On Remembrance Sunday, a charity will launch a website, calling on the government to stop colluding with the unlawful destruction of graves created within living memory.

WW2 veterans in Halifax protested in vain, over the destruction of their family graves in 1993, in what had been Methodist burial ground. After the destruction, John Bradfield of the Alice Barker Trust, who had published a book on burial law, pointed out that the government continued to act unlawfully. He said, “Families had purchased the rights to continue with burials. They were the owners of their gravestones which could not be removed or destroyed without their prior consents. An adjacent burial ground could suffer the same fate, if the government continues to defy the requirements of the law”.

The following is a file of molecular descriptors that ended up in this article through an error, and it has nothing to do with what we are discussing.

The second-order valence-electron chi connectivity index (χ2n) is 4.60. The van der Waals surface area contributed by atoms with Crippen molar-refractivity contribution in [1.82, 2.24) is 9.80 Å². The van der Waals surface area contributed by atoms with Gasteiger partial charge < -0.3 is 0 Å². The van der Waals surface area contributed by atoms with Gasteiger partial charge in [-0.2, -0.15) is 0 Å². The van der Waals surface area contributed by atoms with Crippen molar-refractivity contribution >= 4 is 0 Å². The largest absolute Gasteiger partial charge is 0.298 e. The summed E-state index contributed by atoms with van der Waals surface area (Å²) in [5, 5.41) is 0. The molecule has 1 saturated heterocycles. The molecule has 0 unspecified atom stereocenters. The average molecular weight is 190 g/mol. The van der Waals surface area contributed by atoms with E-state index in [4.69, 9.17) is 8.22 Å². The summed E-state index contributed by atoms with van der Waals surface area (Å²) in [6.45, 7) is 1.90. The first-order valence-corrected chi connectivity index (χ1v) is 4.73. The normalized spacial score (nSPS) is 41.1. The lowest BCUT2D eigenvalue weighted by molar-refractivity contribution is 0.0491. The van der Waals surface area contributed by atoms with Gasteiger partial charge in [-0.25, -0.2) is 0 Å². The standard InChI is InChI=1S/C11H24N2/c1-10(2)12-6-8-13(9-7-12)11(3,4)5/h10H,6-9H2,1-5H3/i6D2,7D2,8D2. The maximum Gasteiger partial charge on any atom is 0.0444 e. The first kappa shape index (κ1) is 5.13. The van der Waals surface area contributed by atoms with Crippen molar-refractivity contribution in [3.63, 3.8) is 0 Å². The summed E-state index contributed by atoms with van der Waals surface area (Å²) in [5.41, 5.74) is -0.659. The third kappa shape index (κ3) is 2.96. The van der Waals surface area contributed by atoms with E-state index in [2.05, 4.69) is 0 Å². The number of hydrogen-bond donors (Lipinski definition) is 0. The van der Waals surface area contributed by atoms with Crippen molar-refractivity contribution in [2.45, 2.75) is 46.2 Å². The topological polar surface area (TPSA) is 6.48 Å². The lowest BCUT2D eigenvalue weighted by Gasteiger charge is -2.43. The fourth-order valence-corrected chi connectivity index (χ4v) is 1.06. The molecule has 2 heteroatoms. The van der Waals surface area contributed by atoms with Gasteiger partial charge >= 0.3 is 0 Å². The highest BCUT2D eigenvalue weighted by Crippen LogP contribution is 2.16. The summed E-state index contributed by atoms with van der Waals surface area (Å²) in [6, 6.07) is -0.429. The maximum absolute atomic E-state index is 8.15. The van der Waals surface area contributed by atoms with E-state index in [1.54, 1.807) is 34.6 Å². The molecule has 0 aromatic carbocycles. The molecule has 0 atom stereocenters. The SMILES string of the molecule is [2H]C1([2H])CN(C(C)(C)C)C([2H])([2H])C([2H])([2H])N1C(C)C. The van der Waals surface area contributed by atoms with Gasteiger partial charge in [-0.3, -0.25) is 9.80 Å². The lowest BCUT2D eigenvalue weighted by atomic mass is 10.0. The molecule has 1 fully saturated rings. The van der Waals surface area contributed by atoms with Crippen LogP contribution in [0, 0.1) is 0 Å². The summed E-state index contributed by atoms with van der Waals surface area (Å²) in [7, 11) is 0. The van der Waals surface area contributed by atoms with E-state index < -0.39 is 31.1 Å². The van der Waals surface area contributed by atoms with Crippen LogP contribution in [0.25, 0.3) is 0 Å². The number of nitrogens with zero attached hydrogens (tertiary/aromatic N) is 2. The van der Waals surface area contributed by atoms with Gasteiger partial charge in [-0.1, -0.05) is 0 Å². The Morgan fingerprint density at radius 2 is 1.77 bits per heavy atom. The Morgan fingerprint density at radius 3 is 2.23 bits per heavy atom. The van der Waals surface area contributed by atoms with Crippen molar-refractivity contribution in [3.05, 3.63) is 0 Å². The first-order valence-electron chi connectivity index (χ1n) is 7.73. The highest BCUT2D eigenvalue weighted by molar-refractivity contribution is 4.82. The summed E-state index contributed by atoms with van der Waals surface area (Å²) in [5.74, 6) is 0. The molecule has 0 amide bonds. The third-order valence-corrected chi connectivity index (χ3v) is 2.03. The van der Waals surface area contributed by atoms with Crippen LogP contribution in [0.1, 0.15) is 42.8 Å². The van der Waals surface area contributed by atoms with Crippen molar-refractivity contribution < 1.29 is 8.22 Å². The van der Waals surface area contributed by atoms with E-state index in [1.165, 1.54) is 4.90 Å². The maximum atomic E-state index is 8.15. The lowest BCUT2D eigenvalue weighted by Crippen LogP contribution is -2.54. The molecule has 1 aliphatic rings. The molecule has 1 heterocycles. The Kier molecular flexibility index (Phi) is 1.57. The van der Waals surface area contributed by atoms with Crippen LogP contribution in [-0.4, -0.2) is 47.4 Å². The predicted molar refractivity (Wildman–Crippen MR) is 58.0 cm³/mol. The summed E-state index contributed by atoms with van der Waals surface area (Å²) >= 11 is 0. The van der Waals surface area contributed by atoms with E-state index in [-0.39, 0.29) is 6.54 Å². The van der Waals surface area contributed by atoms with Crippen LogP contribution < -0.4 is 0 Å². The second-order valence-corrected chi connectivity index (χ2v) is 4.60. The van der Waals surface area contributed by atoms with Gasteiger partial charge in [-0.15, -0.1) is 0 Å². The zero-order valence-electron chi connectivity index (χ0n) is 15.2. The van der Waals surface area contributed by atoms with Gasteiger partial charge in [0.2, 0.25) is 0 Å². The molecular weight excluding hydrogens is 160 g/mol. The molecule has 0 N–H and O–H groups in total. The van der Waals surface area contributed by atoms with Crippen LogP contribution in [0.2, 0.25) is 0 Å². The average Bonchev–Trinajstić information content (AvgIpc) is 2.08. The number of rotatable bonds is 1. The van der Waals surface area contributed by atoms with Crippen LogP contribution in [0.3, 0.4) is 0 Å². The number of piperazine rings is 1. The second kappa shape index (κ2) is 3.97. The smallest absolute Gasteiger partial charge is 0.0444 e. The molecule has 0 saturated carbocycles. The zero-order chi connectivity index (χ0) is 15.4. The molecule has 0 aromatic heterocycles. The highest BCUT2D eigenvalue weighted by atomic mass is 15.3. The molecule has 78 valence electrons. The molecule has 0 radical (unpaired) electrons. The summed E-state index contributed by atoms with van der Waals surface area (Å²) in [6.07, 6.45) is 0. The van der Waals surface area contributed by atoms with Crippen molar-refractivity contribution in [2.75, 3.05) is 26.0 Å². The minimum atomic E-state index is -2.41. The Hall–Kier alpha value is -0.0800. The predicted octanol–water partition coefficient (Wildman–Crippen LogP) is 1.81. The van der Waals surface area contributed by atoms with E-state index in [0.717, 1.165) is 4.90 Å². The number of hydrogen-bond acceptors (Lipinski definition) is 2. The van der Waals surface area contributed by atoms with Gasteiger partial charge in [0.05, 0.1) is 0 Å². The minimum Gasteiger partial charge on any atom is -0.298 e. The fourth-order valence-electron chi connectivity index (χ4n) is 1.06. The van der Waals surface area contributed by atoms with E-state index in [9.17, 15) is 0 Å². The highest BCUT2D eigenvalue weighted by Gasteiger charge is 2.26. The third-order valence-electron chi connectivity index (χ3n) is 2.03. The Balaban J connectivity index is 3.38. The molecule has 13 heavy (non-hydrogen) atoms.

In 2010, the Ministry of Justice caused what archaeologists referred to as a “crisis”, because of confusion over the law and refusals to issue exhumation licences in the same circumstances as previously.

John Bradfield is highly critical of the Ministry of Justice. He said, “It recently squandered the first opportunity in 155 years, by failing to explain the issues in the highest courts in the land”. The Court of Appeal upheld a judicial review decision, that a religious order can trump a close relative, over whether a grave can be destroyed. The Supreme Court refused an application for a further appeal.

John Bradfield said, “The family graves of war veterans will continue to be destroyed, with the collusion of the government, unless the Ministry of Justice clarifies the law in the courts or creates the modern legislation which has long been called for”.

Contact details

John Bradfield, Alice Barker Trust, 7 Knox Road, Harrogate, HG1 3EF.

Tel. 01423 530 900.